Trump fundraising off latest arraignment

Trump seeing fundraising success after indictments


A federal judge ruled Thursday that attorneys for the writer E. Jean Carroll can give Manhattan prosecutors a recording of a deposition of former President Donald Trump.

The prosecutors for the office of Manhattan District Attorney Alvin Bragg are preparing for a March trial in a felony case in which Trump is charged with falsifying business records, and they say the deposition includes material relating to their case. 

The lengthy videotaped interview of Trump was recorded in October 2022. In it, he answered questions under oath from attorneys representing Carroll in her lawsuit accusing him of rape and defamation. Portions of the deposition were played at the trial this spring. On May 9, a jury found Trump liable for sexually abusing Carroll. 

Prosecutors from the D.A.’s office said in a court filing that questions he answered in the deposition related to the “Access Hollywood” tape made public in October 2016, just before the presidential election, “features prominently in the People’s case.”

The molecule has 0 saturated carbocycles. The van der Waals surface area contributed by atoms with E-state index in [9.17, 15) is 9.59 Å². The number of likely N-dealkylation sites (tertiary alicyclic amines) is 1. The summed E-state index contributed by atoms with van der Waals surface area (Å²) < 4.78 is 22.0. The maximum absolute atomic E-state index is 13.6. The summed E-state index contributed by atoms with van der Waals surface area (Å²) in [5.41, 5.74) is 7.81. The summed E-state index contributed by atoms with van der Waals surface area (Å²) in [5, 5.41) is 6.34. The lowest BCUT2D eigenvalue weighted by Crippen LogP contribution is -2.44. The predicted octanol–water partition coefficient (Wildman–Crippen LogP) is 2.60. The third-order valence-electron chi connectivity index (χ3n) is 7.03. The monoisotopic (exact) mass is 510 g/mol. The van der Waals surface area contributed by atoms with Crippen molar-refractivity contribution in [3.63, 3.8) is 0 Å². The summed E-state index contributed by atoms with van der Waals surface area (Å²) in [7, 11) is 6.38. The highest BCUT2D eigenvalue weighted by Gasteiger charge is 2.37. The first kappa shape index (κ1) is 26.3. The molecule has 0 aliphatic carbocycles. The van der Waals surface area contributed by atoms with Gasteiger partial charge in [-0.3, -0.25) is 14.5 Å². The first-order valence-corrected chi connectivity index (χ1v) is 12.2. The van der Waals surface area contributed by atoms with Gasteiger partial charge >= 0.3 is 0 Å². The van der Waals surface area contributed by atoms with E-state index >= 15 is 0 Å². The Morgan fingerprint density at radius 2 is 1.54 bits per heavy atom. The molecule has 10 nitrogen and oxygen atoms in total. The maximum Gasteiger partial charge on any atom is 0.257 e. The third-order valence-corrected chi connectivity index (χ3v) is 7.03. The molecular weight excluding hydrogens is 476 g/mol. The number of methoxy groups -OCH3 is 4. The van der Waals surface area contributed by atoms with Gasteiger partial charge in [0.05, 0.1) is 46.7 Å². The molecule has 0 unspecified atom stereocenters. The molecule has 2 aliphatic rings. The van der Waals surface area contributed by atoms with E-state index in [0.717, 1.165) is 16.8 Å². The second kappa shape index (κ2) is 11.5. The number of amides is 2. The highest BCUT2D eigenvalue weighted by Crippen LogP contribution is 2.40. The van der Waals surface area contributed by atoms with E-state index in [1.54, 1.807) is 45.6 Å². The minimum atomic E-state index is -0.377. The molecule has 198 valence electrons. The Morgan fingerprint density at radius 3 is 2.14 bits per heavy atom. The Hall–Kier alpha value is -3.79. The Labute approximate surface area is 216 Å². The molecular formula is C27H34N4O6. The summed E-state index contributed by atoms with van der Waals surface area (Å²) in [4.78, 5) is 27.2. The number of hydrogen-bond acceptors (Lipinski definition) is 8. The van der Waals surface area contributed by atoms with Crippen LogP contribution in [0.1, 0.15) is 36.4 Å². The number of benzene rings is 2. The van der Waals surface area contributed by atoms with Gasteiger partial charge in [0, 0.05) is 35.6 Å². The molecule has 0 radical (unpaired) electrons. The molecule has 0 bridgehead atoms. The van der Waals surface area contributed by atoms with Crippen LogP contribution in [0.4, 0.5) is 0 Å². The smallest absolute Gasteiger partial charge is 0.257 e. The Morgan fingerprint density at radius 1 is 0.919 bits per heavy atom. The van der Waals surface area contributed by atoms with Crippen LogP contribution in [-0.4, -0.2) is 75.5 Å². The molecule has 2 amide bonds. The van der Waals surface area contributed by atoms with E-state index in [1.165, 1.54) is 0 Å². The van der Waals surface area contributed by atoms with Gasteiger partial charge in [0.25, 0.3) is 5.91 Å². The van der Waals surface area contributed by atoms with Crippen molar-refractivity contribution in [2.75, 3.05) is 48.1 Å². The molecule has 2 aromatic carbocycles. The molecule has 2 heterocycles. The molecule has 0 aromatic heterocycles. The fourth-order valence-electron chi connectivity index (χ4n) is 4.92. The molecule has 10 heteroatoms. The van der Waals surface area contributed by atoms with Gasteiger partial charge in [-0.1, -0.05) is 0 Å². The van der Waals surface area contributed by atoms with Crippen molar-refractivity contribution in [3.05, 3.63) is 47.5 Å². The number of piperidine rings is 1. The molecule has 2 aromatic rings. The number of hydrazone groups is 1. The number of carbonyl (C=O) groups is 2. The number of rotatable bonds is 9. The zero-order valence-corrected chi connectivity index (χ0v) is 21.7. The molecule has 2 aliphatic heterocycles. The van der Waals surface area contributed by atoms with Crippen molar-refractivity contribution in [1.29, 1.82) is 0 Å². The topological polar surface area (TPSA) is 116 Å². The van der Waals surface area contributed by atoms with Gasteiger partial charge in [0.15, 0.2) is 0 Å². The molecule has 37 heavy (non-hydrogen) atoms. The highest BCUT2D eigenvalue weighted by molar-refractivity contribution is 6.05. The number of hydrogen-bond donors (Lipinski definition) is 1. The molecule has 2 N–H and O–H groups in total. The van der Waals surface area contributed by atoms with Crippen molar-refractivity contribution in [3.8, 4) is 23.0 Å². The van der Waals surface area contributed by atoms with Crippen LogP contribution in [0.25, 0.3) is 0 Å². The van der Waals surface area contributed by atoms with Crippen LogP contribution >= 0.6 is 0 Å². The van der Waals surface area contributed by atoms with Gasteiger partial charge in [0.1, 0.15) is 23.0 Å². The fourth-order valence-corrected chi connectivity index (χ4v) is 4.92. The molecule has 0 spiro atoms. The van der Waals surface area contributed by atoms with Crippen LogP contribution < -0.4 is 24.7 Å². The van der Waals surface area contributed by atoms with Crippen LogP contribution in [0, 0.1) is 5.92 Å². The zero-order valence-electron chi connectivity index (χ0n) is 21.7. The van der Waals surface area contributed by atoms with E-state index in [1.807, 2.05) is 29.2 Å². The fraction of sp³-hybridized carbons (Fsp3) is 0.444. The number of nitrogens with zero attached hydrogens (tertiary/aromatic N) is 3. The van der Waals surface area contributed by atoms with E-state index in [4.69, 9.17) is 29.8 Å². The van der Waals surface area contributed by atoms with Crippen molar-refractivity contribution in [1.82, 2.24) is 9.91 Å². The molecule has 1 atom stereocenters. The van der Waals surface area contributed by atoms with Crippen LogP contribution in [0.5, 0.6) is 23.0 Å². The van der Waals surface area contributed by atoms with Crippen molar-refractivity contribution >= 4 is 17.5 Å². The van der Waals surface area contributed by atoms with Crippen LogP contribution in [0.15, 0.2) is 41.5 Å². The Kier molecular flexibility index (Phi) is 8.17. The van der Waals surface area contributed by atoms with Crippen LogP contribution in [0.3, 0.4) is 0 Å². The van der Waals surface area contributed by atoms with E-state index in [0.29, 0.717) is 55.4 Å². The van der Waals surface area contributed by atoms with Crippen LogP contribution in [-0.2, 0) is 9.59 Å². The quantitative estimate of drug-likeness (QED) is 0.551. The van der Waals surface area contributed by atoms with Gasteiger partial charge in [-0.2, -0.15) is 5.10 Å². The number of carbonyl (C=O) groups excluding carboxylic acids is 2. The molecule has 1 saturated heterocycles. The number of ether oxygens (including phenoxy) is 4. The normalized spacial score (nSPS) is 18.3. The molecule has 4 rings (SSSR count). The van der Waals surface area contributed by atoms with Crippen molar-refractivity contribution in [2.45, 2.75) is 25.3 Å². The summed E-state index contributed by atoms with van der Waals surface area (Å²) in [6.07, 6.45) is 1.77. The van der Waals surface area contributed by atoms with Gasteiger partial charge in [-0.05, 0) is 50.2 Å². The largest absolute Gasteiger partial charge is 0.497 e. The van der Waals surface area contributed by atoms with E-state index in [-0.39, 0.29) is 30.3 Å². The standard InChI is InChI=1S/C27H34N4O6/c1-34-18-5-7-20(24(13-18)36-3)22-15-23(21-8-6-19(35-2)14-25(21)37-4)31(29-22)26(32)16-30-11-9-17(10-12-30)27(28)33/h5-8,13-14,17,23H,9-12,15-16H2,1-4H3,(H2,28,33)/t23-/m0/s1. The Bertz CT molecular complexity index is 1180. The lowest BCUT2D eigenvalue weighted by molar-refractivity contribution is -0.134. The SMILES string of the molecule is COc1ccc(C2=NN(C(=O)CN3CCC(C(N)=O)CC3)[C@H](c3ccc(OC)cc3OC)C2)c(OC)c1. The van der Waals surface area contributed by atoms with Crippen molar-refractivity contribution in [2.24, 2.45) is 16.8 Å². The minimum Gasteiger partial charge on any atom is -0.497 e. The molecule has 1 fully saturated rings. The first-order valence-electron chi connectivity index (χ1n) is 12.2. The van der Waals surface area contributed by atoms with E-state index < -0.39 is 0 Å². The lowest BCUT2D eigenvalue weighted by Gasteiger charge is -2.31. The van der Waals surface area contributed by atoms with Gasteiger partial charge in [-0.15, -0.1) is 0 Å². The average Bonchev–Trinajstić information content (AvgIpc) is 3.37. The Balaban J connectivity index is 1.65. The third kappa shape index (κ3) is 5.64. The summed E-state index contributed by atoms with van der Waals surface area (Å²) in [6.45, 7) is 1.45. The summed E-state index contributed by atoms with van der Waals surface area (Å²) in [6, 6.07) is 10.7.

They also indicated “a number of subject matters” covered in the deposition are relevant to the criminal case, in which Trump has entered a not guilty plea to 34 felony counts of falsification of business records. The charges relate to a payment his former attorney made to adult film star Stormy Daniels days before the 2016 presidential election.

A subpoena for the deposition was conditionally approved in July by New York judge Juan Merchan, who instructed prosecutors to ask the federal judge who oversaw the Carroll civil trial to sign off.

That judge, Lewis Kaplan, did so Thursday, scrawling in pen his one-sentence order on a letter submitted by the Manhattan D.A.

A spokesperson for the D.A.’s office did not reply to a request for comment. Attorneys for Trump and Carroll declined to comment.

The Manhattan criminal case is scheduled to go to trial in March. Less than two months later, Trump is scheduled to be in federal court in Florida for another trial on 40 felony counts related to alleged “willful retention” of classified documents after he left the White House. He has entered a not guilty plea in that case.

On Thursday, Trump also entered a not guilty plea in a federal court in Washington, D.C., where he is facing four felony charges related to his alleged efforts to remain in power after losing the 2020 election. An initial trial date in that case is expected to be set at a hearing on Aug. 28.